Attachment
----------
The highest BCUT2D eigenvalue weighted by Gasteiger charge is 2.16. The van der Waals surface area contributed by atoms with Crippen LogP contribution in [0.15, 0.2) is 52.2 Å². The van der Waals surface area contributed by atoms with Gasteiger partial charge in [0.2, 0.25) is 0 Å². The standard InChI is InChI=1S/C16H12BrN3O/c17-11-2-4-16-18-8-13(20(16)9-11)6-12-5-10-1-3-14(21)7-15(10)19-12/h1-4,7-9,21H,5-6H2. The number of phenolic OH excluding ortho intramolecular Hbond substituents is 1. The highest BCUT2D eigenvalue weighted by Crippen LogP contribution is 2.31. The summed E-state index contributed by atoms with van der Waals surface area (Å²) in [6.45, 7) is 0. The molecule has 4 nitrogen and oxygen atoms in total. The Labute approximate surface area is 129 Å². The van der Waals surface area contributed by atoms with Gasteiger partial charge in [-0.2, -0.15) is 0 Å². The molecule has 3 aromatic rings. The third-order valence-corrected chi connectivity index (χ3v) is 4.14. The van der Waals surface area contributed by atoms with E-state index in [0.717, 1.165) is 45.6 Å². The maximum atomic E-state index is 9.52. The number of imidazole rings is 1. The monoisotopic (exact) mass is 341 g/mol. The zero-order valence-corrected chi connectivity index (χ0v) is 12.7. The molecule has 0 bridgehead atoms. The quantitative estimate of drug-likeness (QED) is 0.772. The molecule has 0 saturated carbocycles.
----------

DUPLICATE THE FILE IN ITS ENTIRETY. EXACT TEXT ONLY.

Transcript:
The highest BCUT2D eigenvalue weighted by Gasteiger charge is 2.16. The van der Waals surface area contributed by atoms with Crippen LogP contribution in [0.15, 0.2) is 52.2 Å². The van der Waals surface area contributed by atoms with Gasteiger partial charge in [0.2, 0.25) is 0 Å². The standard InChI is InChI=1S/C16H12BrN3O/c17-11-2-4-16-18-8-13(20(16)9-11)6-12-5-10-1-3-14(21)7-15(10)19-12/h1-4,7-9,21H,5-6H2. The number of phenolic OH excluding ortho intramolecular Hbond substituents is 1. The highest BCUT2D eigenvalue weighted by Crippen LogP contribution is 2.31. The summed E-state index contributed by atoms with van der Waals surface area (Å²) in [6.45, 7) is 0. The molecule has 4 nitrogen and oxygen atoms in total. The Labute approximate surface area is 129 Å². The van der Waals surface area contributed by atoms with Gasteiger partial charge in [-0.2, -0.15) is 0 Å². The molecule has 3 aromatic rings. The third-order valence-corrected chi connectivity index (χ3v) is 4.14. The van der Waals surface area contributed by atoms with E-state index in [0.717, 1.165) is 45.6 Å². The maximum atomic E-state index is 9.52. The number of imidazole rings is 1. The monoisotopic (exact) mass is 341 g/mol. The zero-order valence-corrected chi connectivity index (χ0v) is 12.7. The molecule has 0 bridgehead atoms. The quantitative estimate of drug-likeness (QED) is 0.772. The molecule has 0 saturated carbocycles.